A Lav affair with Venice
After a three-year absence, Filipino filmmaker Lav Diaz is back in the circuit with his latest work, “Siglo ng Pagluluwal (Century of Birthing),” which will have its world premiere at the 68th Venice International Film Festival next month.
Fest consultant (for South Korea/Southeast Asia) Paolo Bertolin relayed the good news to Inquirer Entertainment via e-mail: “‘Siglo’ will be shown in DCP (Digital Cinema Package) format. It’ll be the first time that Lav’s film will be presented in real digital quality.”
Added Bertolin, “It will be a visual treat.”
The Film Development Council of the Philippines will take care of the DCP expenses, said Diaz. A surprise “guest,” “Siglo” will be screened in the Orizzonti Events (out of competition) category, he noted.
“Siglo” also made it to the Visions section of the Toronto International Festival, running next month. “Cool,” Diaz said via e-mail about the Venice and Toronto screenings. “Just like Toronto, the Venice fest is like home to me. Kampante ako doon. (I’m relaxed there.)”
Diaz’s “Death in the Land of Encantos” won Special Mention in the Orizzonti (competition) section in 2007; his “Melancholia” won the Orizzonti prize in 2008.
Last year, Diaz served as juror in that section, which showcases new trends in world cinema.
“Siglo,” which the Venice website describes as “a grand meditation on the various roles of the artist,” runs for six hours, Diaz revealed. “But the length is hypothetical,” he said, because he was still shooting and editing at the time of this interview last week.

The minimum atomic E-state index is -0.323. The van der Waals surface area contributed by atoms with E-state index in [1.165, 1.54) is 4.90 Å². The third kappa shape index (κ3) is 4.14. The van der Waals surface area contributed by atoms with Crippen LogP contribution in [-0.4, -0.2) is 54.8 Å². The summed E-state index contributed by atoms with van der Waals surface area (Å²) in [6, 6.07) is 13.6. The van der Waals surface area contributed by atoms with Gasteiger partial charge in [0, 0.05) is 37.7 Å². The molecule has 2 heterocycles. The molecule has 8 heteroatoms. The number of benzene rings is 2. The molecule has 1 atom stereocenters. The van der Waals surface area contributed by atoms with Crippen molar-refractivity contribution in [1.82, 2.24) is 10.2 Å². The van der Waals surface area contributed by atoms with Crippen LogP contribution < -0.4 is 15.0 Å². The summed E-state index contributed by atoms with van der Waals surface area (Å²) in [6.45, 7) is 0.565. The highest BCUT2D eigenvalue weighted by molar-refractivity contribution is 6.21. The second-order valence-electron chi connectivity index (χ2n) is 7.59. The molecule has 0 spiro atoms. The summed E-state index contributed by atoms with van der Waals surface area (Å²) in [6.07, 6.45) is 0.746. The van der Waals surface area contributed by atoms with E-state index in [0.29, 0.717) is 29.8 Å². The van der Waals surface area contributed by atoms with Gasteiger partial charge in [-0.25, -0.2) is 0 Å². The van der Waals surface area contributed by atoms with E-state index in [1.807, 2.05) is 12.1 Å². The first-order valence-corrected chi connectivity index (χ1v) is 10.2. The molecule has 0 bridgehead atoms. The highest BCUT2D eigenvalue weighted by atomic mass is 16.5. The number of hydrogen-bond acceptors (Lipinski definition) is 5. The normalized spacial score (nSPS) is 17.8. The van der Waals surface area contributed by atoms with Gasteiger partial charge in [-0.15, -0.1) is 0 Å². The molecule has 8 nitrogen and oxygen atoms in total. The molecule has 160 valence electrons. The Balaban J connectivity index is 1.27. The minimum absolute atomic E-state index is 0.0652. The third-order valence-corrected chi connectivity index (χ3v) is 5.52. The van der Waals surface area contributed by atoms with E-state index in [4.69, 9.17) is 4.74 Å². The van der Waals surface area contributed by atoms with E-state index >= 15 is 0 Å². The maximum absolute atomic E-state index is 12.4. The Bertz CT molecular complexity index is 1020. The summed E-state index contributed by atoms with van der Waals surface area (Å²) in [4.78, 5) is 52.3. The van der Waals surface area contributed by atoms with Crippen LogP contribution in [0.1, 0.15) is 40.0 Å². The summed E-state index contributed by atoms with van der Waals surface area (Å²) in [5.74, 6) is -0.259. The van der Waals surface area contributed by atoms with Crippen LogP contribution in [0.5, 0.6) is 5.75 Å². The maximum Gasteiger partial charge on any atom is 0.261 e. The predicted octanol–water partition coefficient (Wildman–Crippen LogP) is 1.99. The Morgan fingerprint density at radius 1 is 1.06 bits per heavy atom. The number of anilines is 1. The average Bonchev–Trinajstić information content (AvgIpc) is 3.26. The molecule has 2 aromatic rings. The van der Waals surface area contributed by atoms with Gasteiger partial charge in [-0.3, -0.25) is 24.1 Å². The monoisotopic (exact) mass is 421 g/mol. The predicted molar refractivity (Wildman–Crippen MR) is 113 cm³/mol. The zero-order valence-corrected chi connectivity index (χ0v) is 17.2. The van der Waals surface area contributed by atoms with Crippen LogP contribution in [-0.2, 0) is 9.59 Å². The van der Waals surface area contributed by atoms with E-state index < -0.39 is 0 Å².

His only hope about Venice, Diaz said, is that he can unveil the work in time as the Orizzonti’s closing film on September 10, along with Finnish filmmaker Eija-Liisa Ahtila’s “Marian Ilmestys (The Annunciation).”
“Sana mairaos,” he said.
Toronto is a bittersweet homecoming for him, too. “My first film festival experience was in Toronto. The late David Overbey invited my first feature, ‘Kriminal ng Baryo Concepcion’ there in 1998,” Diaz recounted.
Like a tempest
The story of “Siglo” came to him like a tempest in the middle of a reverie.
While waiting for a friend in a convenience store in Marikina, he overheard three people chatting about a coming storm. “The vision of an artist and a crazy woman walking on a highway during a storm came into my head,” he recalled.
As typhoon Falcon ravaged the country, he “forced” two actor-friends, Perry Dizon and Hazel Orencio, to shoot up north. Thus, the new thread of “Siglo” was woven into the fabric of his unfinished film, “Babae ng Hangin.”
“Unobtrusively because there’s a clear story line… ‘Siglo’ critiques fundamentalism, fascism, feudalism,” he said. “It was eerie. While we were editing, the CCP controversy exploded. Wow, that was exactly what we were discussing during the shoot,” he said.
Diaz finds the entire CCP fiasco “sad.”
He explained: “They surrendered the autonomy of the arts. They compromised the independence of the Cultural Center of the Philippines. The Senate hearing was really sick. Walang karapatan ang Senado na gawing kriminal ang sining. (The Senate has no right to make the arts look criminal.)”
He called “Siglo” “one steely dirty finger against feudalism, fundamentalism and fascism.”
“It’s my cinema. It’s free,” Diaz said. As far as he is concerned, “Siglo” is about “a filmmaker’s struggles to understand the medium.”
A character in the film reflects: “Through cinema, we can create or re-create our memories. Cinema will bring us to the past, present and the future… now! Cinema is being. Art is being.”
Then again, Diaz has realized, being a maverick indie filmmaker could be draining. “Marami akong gustong gawin, pero namumulubi na ako. (I want to do so many things, but I’m becoming a pauper.) Cinema is faith,” he said.
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